Across the history of warfare, improvements in offensive and defensive technology have driven innovation and cost-benefit trade-offs.  Counter-measures beget countermeasures, so inevitably the effectiveness of these defensive drones would be eclipsed by new offensive technology.  But in the interim, the U.S. Navy might want to invest some time, money, and energy in small scale concept validation experimenting with existing relatively affordable VTOL UAVs such as the S-100 or Skeldar.

Tuesday, August 26, 2014

NGO Uses Drones for Maritime Rescue

An S-100 UAV Approaches Motor Vessel Phoenix (Image courtesy MOAS)
We've written about the use unmanned air vehicles by maritime conservation organizations.  We've also highlighted the use of drones by European navies to support naval forces in interdicting the stream of refugees moving across the Mediterranean from North Africa.  In a predictable evolution of this trend, the non-profit Migrant Offshore Aid Station (MOAS) group has flown its first unmanned aircraft maritime patrols 30 nautical miles Southeast of Lampedusa, Italy from the motor vessel Phoenix. The two S-100 UAVs embarked on Phoenix and operated by Schiebel technicians will be able to locate and assess migrants in distress. According to MOAS co-founder Chris Catrambone, the drones will act as a "force multiplier" during their 21 day mission to assist navies in rescuing vessels along the most traversed migrant route.


Sunday, July 6, 2014

Paul Scharre on Robot Swarms

On June 11, at the eighth annual Center for New American Security’s National Security Conference, Paul Scharre, Fellow and Project Director for the 20YY Warfare Initiative discussed the future of robotics in warfare to include the use of unmanned swarms, which have been discussed extensively here.  The video (below) is thought-provoking, and worth watching in its entirety, but we've provided the highlights, especially as they relate to naval systems.

He describes several naval scenarios, including the use of unmanned surface vehicles to disrupt small boat swarm attacks on larger combatants and UAV counter-swarms. He also proposes that unmanned missile barges could work in tandem with the U.S. Navy's fleet of guided missile destroyers are limited in magazine capacity for missile defense.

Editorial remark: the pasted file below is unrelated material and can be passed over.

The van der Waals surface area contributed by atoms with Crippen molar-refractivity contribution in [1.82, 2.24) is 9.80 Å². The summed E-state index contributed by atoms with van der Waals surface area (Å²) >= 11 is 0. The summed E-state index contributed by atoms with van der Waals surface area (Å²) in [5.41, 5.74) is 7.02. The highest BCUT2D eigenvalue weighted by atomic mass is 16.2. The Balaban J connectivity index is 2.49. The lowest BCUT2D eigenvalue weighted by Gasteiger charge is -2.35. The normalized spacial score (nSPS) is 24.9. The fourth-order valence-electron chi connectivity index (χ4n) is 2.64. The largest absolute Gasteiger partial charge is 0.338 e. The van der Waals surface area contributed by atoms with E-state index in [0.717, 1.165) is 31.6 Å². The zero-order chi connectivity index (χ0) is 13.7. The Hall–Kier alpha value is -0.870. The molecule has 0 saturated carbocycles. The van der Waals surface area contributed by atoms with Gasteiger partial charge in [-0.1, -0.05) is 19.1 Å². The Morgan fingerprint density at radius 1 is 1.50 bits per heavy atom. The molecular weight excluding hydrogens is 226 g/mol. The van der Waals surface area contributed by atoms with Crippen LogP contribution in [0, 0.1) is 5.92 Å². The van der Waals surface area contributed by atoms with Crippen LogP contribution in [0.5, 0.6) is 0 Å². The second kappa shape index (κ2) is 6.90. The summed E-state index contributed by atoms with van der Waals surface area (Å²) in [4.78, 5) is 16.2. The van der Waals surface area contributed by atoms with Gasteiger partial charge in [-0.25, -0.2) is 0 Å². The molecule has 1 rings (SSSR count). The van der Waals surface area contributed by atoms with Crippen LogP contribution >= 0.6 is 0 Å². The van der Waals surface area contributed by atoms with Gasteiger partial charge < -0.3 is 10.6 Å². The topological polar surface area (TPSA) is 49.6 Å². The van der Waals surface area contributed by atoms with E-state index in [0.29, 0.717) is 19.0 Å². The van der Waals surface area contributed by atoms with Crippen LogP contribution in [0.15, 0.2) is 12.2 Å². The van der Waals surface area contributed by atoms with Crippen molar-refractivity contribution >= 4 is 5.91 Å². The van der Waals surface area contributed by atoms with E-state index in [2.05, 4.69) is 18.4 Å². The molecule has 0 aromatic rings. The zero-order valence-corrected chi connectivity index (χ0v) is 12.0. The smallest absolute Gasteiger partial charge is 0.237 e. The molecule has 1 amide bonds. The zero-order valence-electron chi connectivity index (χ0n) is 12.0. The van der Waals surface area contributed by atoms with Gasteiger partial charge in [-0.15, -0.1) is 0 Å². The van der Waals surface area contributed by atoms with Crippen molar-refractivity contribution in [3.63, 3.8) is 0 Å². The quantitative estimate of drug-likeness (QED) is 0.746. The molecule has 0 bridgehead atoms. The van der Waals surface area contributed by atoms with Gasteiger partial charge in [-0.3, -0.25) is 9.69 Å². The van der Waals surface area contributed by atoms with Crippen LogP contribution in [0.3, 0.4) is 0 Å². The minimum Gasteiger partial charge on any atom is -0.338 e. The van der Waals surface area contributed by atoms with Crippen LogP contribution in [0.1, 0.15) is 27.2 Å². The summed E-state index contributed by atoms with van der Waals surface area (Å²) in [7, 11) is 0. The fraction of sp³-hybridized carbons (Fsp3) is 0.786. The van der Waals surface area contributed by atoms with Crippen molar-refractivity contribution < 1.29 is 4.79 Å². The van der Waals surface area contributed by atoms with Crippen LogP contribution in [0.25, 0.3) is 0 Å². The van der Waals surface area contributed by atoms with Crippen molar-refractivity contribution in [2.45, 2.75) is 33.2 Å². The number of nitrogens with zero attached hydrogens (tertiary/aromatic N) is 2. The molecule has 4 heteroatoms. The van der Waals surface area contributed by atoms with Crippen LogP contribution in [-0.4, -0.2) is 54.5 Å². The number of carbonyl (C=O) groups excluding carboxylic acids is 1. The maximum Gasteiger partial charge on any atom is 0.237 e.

In the undersea realm, Scharre alludes to DARPA's Hydra project, in which unmanned vehicles would sit dormant on the sea floor until required to awaken for their missions.  Also of note, is the discussion on the Army's multi-aircraft control, increased automation, and that technology's potential to enable drone swarms.

During the Q&A, he addresses one of the primary criticisms of unmanned aircraft skeptics; that is, the requirement for constant bandwidth, which could become a liability in an electromagnetically-contested environment.  In addition to increased autonomy mitigating that issue, Scharre notes that only a small percentage of bandwidth in use today is devoted to vehicle control; most is dedicated to transmitting real-time full motion video from the UAV's sensors.  In some scenarios, such as hunting for military targets with specific signatures, that sort of bandwidth would be unnecessary.

Perhaps most interesting was his reference to the forthcoming study on swarming that the 20YY Warfare Initiative will produce later this year.